I’m skeptical, in part because in many cases you’d think it would hurt your candidate for him to perform badly in the polls: at some point, if Trump is performing badly enough, his political allies will take notice, right? My guess is this kind of thing is more talk than action, and that if they were really trying to manipulate the polls, they’d do it the other way by trying to make their preferred candidate look stronger. But who knows, I guess what you say is possible.

      I agree that something was wrong with the polling, but right now I’d still be more likely to attribute the “something wrong” to differential nonresponse, errors in estimating turnout, and votes that haven’t been counted.

      • Damian says:

        I fully agree–I’m skeptical too. Two points:
        1. Bad polls don’t hurt a candidate–at all–if the vast majority of his supporters have fully embraced an epistemology that says all the polls are biased and wrong. In fact, seeing polls that are wildly out of step with what they personally experience in their communities will SUPPORT this epistemology and strengthen the candidate. I feel like it’s hard for non-Trump voters to internalize how completely, how intensely, Trump voters have rejected any “mainstream” narratives. I really don’t think bad polls hurt him at all–the results speak for themselves. So while this would probably be a disastrous strategy for a centrist Democrat, it makes a lot more sense for Trump’s supporters to do this.
        2. Even if it IS a bad strategy, that doesn’t mean they wouldn’t do it. Lots of political factions do weird things. Again, I’m only taking them at THEIR word that they’re doing this. If they’re lying about lying to pollsters, well, why lie about lying? Anyway, you can’t lie to make your candidate look stronger–dishonestly is asymmetric; it can ONLY work to make your candidate look weaker. So I don’t know what you mean by “do it the other way.” How could a Trump supporter fabricate an answer that makes Trump look stronger?
        3. I agree, your solutions are probably more likely. But I wouldn’t toss out fringe ideas that might be (small? medium sized?) contributors to what looks like some pretty large systematic errors.

  7. Marc says:

    Andrew,

    Thanks again for the transparency. Seeing you process in real time is a great case study in the modelling process.

    It looks like the results will net be at the edge of the predicted confidence intervals. It may very well be just inside for 538 and just outside for your model, but the two had more similarity than difference.

    My main thought today is epistemological humility. We (the public who look carefully at election prediction) know less about American voters, and less about how to predict their votes, than we thought we did.

    For future modelling, I think that biggest implication is a need to widen our confidence intervals. Not only in the tails, but throughout the distribution. Second (or maybe just another aspect of widening confidence intervals) we should expect more correlation in polling error. Residuals do not seem very random (or maybe I am suffering from heuristic availability bias). Third, I would look more at the usefulness of the fundamental model, and be prepared to scrap it. Given the increase in polarization, and the fact that a once-in-a-century public health crisis and a once-in-a-century economic drop had little effect on voting intention, I don’t know that historic fundamental data is useful in predictions post 2016. Finally, although it will be very difficult, modeling the link from voting intention to actual vote (i.e. turnout and vote counting) is becoming more important than ever.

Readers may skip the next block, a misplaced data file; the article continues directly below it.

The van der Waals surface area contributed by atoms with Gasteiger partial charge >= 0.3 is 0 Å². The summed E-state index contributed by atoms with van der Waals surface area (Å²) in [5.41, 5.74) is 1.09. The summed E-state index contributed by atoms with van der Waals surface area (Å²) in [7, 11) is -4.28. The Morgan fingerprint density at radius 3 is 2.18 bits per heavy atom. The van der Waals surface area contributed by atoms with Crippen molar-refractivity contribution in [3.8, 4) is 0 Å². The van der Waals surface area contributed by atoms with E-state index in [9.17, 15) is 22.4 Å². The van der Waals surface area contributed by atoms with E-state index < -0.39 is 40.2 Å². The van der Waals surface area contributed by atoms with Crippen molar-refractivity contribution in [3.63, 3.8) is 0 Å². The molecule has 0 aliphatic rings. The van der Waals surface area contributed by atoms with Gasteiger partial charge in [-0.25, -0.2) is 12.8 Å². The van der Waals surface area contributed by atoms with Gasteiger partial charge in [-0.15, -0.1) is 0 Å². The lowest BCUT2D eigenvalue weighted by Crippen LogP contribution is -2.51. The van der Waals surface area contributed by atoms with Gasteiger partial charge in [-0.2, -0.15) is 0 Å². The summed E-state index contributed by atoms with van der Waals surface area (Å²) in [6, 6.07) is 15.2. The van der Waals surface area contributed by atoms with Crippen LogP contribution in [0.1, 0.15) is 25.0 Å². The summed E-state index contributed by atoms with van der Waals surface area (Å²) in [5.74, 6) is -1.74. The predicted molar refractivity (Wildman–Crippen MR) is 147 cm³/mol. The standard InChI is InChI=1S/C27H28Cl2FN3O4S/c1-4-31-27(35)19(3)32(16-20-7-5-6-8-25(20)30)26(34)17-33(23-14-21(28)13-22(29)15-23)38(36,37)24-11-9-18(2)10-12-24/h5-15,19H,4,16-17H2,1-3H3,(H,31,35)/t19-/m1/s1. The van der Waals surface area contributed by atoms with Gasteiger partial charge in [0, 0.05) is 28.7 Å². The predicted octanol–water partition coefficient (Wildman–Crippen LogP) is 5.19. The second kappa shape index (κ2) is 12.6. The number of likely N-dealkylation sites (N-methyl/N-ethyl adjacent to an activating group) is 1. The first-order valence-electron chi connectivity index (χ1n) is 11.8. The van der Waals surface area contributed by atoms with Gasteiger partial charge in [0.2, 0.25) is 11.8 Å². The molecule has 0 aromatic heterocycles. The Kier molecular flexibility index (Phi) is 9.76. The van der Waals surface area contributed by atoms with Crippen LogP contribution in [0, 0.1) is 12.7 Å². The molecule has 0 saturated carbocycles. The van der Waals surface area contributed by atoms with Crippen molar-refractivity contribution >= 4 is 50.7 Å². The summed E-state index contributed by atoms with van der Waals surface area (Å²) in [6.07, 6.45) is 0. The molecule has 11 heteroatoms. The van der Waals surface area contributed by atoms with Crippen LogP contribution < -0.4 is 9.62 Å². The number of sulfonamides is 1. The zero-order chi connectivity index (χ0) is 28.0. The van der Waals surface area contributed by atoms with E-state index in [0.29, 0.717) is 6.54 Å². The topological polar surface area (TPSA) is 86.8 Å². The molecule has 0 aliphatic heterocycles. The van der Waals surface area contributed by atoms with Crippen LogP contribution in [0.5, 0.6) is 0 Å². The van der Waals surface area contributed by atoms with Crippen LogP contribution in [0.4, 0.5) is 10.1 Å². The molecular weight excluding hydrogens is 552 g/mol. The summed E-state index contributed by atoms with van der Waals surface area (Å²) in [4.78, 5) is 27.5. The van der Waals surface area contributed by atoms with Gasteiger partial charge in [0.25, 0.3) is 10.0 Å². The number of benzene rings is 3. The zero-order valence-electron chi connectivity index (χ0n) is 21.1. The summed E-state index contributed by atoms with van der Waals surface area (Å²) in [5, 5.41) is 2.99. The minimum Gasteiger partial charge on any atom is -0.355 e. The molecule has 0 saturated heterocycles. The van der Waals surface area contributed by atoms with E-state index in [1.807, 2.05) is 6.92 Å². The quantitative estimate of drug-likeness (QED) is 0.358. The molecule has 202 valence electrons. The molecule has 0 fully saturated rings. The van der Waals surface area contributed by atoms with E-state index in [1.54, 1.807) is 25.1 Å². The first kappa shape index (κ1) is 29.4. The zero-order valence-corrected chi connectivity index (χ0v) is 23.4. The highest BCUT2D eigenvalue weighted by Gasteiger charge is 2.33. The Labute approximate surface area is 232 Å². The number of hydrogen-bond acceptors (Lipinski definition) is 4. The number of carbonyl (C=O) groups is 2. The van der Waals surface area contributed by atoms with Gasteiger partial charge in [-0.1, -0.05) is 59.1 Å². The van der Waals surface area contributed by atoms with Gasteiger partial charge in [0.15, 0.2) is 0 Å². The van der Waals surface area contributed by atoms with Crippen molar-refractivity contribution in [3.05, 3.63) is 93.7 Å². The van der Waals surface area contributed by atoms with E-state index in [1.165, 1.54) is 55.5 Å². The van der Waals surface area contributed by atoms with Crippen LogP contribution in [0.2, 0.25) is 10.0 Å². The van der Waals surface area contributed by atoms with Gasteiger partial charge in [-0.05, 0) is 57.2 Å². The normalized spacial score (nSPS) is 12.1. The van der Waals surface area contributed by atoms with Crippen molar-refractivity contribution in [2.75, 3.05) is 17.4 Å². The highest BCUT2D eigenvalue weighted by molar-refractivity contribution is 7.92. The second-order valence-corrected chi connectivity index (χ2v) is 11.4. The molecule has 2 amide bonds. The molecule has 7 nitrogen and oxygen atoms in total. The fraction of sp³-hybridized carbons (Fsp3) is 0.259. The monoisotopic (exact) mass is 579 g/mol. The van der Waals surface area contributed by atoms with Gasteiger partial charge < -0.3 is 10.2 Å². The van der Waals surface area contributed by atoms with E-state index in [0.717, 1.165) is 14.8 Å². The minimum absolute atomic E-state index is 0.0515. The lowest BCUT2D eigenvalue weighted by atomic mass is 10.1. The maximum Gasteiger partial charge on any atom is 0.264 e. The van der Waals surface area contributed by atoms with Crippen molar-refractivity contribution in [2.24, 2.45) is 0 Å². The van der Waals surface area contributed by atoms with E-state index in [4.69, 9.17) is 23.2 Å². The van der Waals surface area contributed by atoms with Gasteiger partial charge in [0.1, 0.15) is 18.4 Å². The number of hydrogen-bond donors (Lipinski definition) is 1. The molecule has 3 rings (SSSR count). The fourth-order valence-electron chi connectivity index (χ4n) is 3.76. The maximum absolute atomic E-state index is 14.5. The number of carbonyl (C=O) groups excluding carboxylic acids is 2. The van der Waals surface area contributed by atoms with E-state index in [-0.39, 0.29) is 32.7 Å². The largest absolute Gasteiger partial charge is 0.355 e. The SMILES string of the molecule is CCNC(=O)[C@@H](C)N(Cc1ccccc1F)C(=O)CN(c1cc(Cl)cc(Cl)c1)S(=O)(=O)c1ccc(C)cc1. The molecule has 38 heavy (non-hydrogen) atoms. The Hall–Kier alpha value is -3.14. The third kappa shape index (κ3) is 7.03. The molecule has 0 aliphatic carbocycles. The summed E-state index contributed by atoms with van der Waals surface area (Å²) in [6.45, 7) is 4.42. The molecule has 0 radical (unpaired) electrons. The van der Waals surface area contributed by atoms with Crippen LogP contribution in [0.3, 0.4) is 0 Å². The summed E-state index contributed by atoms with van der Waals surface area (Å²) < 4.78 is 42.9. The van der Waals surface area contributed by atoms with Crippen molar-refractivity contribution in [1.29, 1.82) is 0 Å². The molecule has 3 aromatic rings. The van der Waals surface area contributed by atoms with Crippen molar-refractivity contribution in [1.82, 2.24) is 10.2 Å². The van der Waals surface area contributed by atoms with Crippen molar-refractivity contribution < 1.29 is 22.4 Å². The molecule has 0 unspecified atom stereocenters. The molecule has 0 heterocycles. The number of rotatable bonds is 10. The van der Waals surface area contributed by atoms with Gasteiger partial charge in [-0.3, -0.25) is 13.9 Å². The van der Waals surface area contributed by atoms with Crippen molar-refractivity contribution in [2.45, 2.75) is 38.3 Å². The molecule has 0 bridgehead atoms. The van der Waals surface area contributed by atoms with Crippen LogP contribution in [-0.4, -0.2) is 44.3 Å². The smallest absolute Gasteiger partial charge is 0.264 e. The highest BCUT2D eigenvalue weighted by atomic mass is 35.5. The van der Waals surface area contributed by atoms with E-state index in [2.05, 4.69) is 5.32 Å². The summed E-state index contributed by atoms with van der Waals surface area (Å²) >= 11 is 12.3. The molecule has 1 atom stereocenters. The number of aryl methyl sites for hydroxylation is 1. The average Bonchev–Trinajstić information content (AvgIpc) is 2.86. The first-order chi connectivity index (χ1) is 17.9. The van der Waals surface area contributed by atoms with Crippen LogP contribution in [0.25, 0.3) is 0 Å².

• anonymous says:

      “Given the increase in polarization, and the fact that a once-in-a-century public health crisis and a once-in-a-century economic drop had little effect on voting intention, I don’t know that historic fundamental data is useful in predictions post 2016.”

      +1 100% – Trump’s electorate already think they should be better-off than they were pre-covid, and blame covid’s further economic fallout on the deep state, anti-Trump officials, etc.

      Correct for this — along with the “something wrong” items in Andrew’s response to Damian above — and you will have a significantly more accurate forecast, IMO.

    • Martha (Smith) says:

      Marc said,
      “Thanks again for the transparency. Seeing you process in real time is a great case study in the modelling process” and.

      “My main thought today is epistemological humility. We (the public who look carefully at election prediction) know less about American voters, and less about how to predict their votes, than we thought we did.”

      +1 to both points.

  8. Dave says:

    I’m curious about conditioning on the percentage of the popular vote that a candidate is likely to get (curious enough to go to the source maybe if I can find some time). Seems to me that getting more than 52% is actually very unlikely.

  9. Andrew E says:

    I think a lot of this points to Taleb’s assertion about forecasts not correctly pricing information entropy being correct. As a result of that you get item 1 about needing wider uncertainties. Items 2-4 strike me as narratives which may be correct, but would have been difficult or impossible to predict and need to price them in as uncertainty beforehand.